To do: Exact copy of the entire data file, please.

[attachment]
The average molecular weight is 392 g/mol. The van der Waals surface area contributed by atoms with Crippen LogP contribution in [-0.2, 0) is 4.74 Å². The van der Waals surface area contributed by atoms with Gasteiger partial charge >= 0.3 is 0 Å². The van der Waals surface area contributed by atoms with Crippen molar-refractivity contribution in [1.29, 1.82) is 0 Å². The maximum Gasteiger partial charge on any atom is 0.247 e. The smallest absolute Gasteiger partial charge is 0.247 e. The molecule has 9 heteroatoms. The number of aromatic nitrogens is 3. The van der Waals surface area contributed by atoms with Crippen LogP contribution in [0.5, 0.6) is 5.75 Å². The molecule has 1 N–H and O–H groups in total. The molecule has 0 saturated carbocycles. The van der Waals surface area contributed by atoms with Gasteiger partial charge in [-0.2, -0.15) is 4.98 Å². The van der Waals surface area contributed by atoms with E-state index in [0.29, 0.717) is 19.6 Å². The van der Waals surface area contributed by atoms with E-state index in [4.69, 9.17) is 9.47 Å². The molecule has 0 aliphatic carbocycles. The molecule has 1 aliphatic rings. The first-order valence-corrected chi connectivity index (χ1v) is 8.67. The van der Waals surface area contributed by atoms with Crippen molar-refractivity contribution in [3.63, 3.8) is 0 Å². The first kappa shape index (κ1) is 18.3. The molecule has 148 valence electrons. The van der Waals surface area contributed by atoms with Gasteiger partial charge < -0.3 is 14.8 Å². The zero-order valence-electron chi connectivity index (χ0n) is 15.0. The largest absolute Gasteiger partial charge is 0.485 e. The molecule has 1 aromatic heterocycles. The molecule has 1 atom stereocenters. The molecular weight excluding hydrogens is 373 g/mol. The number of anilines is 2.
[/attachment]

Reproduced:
The average molecular weight is 392 g/mol. The van der Waals surface area contributed by atoms with Crippen LogP contribution in [-0.2, 0) is 4.74 Å². The van der Waals surface area contributed by atoms with Gasteiger partial charge >= 0.3 is 0 Å². The van der Waals surface area contributed by atoms with Crippen molar-refractivity contribution in [1.29, 1.82) is 0 Å². The maximum Gasteiger partial charge on any atom is 0.247 e. The smallest absolute Gasteiger partial charge is 0.247 e. The molecule has 9 heteroatoms. The number of aromatic nitrogens is 3. The van der Waals surface area contributed by atoms with Crippen LogP contribution in [0.5, 0.6) is 5.75 Å². The molecule has 1 N–H and O–H groups in total. The molecule has 0 saturated carbocycles. The van der Waals surface area contributed by atoms with Gasteiger partial charge in [-0.2, -0.15) is 4.98 Å². The van der Waals surface area contributed by atoms with E-state index in [0.29, 0.717) is 19.6 Å². The van der Waals surface area contributed by atoms with E-state index in [4.69, 9.17) is 9.47 Å². The molecule has 0 aliphatic carbocycles. The molecule has 1 aliphatic rings. The first-order valence-corrected chi connectivity index (χ1v) is 8.67. The van der Waals surface area contributed by atoms with Crippen molar-refractivity contribution in [3.63, 3.8) is 0 Å². The first kappa shape index (κ1) is 18.3. The molecule has 148 valence electrons. The van der Waals surface area contributed by atoms with Gasteiger partial charge < -0.3 is 14.8 Å². The zero-order valence-electron chi connectivity index (χ0n) is 15.0. The largest absolute Gasteiger partial charge is 0.485 e. The molecule has 1 aromatic heterocycles. The molecule has 1 atom stereocenters. The molecular weight excluding hydrogens is 373 g/mol. The number of anilines is 2.